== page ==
"Hey Tim, I am pretty thirsty. Can you run and get me a glass of water...and can you run to the store and get me some gum as well. Juicy Fruit, specifically."

I am just kidding, Tim Tebow may end up making a wonderful NFL quarterback. It is just too much fun to mock the fact the Broncos took a project quarterback in the 1st round and there is such an incredible amount of love for Tebow among the media and the world in general.

I think Demaryius Thomas isn't the receiver Dez Bryant is, but he's a guy the Broncos will sleep better at night having, and he'll step in for Brandon Marshall. Can he be Marshall? I doubt he'll be the impact player, but he'll have the chance.

It is nice that Peter doubts the wide receiver the Broncos selected in the 1st round will have an impact the receiver they just traded away had. I know Marshall was causing problems, but replacing Marshall with a guy who isn't as good is a downgrade at receiver...and that is not how a team gets better. I know this is simplistic thinking, but I thought to win more football games the Broncos would need to get better at each position?

McDaniels made it clear to me the best quarterback will start. He said Kyle Orton is the incumbent, and the starter, today. In camp, who knows? Maybe Brady Quinn lights it up, or maybe Tebow comes along faster than everybody thinks.

Maybe Tim Tebow will lecture the entire team on the dangers of pre-marital sex (God, I wish Travis Henry was still on the team. I really, really wish he was) or maybe Kyle Orton's neck beard will attack someone in training camp. Peter's point is that we don't know what will happen dammit, so quit speculating by writing all kinds of scenarios down. Just stop everyone! Quit speculating!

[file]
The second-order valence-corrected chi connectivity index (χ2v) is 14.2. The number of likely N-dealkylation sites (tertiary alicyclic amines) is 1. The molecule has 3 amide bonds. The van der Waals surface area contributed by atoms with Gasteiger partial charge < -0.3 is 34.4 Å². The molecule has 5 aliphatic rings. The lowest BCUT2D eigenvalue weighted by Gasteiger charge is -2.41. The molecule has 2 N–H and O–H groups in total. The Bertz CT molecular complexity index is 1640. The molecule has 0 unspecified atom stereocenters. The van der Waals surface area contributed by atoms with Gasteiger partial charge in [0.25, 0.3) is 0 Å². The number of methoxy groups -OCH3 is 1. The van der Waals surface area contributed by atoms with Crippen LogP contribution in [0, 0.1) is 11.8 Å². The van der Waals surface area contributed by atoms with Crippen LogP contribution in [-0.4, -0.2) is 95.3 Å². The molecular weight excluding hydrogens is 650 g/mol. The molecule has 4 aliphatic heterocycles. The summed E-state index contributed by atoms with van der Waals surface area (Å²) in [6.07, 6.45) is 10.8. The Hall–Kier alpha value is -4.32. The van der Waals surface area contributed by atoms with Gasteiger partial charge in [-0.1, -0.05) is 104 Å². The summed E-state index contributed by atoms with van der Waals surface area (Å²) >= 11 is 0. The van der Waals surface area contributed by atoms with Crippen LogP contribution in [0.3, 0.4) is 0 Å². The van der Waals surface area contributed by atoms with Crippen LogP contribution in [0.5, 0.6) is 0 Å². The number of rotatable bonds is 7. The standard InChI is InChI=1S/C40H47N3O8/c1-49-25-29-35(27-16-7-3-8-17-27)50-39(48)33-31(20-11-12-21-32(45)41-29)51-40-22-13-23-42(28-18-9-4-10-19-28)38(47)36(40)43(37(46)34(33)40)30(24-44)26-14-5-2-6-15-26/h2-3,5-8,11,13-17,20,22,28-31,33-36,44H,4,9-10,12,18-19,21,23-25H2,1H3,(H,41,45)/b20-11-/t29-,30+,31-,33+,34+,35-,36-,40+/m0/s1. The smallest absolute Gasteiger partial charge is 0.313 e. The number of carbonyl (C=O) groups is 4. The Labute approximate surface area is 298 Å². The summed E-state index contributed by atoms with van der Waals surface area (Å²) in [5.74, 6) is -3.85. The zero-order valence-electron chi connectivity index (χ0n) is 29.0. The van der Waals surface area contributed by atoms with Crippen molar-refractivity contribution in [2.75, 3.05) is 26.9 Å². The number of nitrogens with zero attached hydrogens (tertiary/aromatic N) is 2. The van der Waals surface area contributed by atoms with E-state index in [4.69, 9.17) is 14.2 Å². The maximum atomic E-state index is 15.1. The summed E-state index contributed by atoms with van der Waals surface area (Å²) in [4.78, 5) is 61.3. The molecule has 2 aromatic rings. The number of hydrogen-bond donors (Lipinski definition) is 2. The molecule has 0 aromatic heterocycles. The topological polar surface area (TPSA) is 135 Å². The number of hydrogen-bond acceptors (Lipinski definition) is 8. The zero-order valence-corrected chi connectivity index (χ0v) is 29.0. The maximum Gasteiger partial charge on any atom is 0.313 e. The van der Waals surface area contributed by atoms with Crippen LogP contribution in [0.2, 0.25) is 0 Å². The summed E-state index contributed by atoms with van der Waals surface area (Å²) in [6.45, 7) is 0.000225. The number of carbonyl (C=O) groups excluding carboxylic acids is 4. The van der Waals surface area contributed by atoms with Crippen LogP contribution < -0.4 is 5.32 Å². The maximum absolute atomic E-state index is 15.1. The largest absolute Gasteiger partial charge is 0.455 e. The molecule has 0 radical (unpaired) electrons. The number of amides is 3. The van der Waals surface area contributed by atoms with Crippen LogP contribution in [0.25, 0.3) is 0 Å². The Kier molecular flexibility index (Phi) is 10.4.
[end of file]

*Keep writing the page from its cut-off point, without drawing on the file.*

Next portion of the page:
Ok, back to Peter speculating...

But the fact Tebow already has a head-start on knowing the offense, and was peeved he had to leave Denver over the weekend to go back home (NFL rules don't permit rookie to be at their team's facilities, other than for a rookie mini-camp, until their class graduates in the spring) is a sign he might come along quicker in the mental part of the game than many draftees would.

See this is the type of "Tebow-love" thing that gets him so much hatred from the world that doesn't like the massive amount of love he receives. Tebow knows basic things about the Denver offense and wants to stay and practice with the team (how many rookies DON'T want to do this?) and now he is smarter than all the other draftees...not draftee quarterbacks, but draftees overall. Tebow may come along quicker on the mental part of the game, but the fact he knows some of the teams plays in his head doesn't necessarily tell me he is ahead of where he should be mentally.

I wouldn't be surprised if McDaniels invented some sort of red zone or goal line package for Tebow.

He wouldn't design a package for Tebow like most coaches do, he is fucking INVENTING one that doesn't even exist in any other playbook in the entire world. I really hope McDaniels designs a jump-pass for Tebow on the goal line, those were always interesting to watch when he was at Florida.